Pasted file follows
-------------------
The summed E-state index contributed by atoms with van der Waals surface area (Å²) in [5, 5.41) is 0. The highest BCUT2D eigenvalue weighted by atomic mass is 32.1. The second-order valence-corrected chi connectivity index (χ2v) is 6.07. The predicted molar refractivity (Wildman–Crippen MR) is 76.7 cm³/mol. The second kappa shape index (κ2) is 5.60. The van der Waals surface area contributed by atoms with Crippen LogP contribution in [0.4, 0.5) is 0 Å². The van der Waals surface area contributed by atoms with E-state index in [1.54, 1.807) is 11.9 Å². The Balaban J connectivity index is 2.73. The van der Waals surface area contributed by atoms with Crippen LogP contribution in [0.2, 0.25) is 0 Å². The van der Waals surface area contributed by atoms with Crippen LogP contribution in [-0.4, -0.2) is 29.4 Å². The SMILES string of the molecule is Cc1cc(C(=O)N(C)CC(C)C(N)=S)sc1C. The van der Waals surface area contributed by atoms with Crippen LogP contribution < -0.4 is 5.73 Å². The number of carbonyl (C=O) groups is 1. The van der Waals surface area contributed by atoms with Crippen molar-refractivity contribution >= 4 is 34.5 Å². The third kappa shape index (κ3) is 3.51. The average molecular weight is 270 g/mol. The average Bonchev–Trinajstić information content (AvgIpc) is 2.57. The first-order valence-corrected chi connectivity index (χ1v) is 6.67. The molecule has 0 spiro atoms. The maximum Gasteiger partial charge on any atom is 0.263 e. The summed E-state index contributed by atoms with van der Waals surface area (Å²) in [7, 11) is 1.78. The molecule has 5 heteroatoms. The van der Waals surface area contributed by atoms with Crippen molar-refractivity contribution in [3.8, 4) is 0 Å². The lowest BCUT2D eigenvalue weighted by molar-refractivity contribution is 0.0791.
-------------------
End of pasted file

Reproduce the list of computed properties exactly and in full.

The summed E-state index contributed by atoms with van der Waals surface area (Å²) in [5, 5.41) is 0. The highest BCUT2D eigenvalue weighted by atomic mass is 32.1. The second-order valence-corrected chi connectivity index (χ2v) is 6.07. The predicted molar refractivity (Wildman–Crippen MR) is 76.7 cm³/mol. The second kappa shape index (κ2) is 5.60. The van der Waals surface area contributed by atoms with Crippen LogP contribution in [0.4, 0.5) is 0 Å². The van der Waals surface area contributed by atoms with E-state index in [1.54, 1.807) is 11.9 Å². The Balaban J connectivity index is 2.73. The van der Waals surface area contributed by atoms with Crippen LogP contribution in [0.2, 0.25) is 0 Å². The van der Waals surface area contributed by atoms with Crippen LogP contribution in [-0.4, -0.2) is 29.4 Å². The SMILES string of the molecule is Cc1cc(C(=O)N(C)CC(C)C(N)=S)sc1C. The van der Waals surface area contributed by atoms with Crippen LogP contribution < -0.4 is 5.73 Å². The number of carbonyl (C=O) groups is 1. The van der Waals surface area contributed by atoms with Crippen molar-refractivity contribution >= 4 is 34.5 Å². The third kappa shape index (κ3) is 3.51. The average molecular weight is 270 g/mol. The average Bonchev–Trinajstić information content (AvgIpc) is 2.57. The first-order valence-corrected chi connectivity index (χ1v) is 6.67. The molecule has 0 spiro atoms. The maximum Gasteiger partial charge on any atom is 0.263 e. The summed E-state index contributed by atoms with van der Waals surface area (Å²) in [7, 11) is 1.78. The molecule has 5 heteroatoms. The van der Waals surface area contributed by atoms with Crippen molar-refractivity contribution in [3.8, 4) is 0 Å². The lowest BCUT2D eigenvalue weighted by molar-refractivity contribution is 0.0791.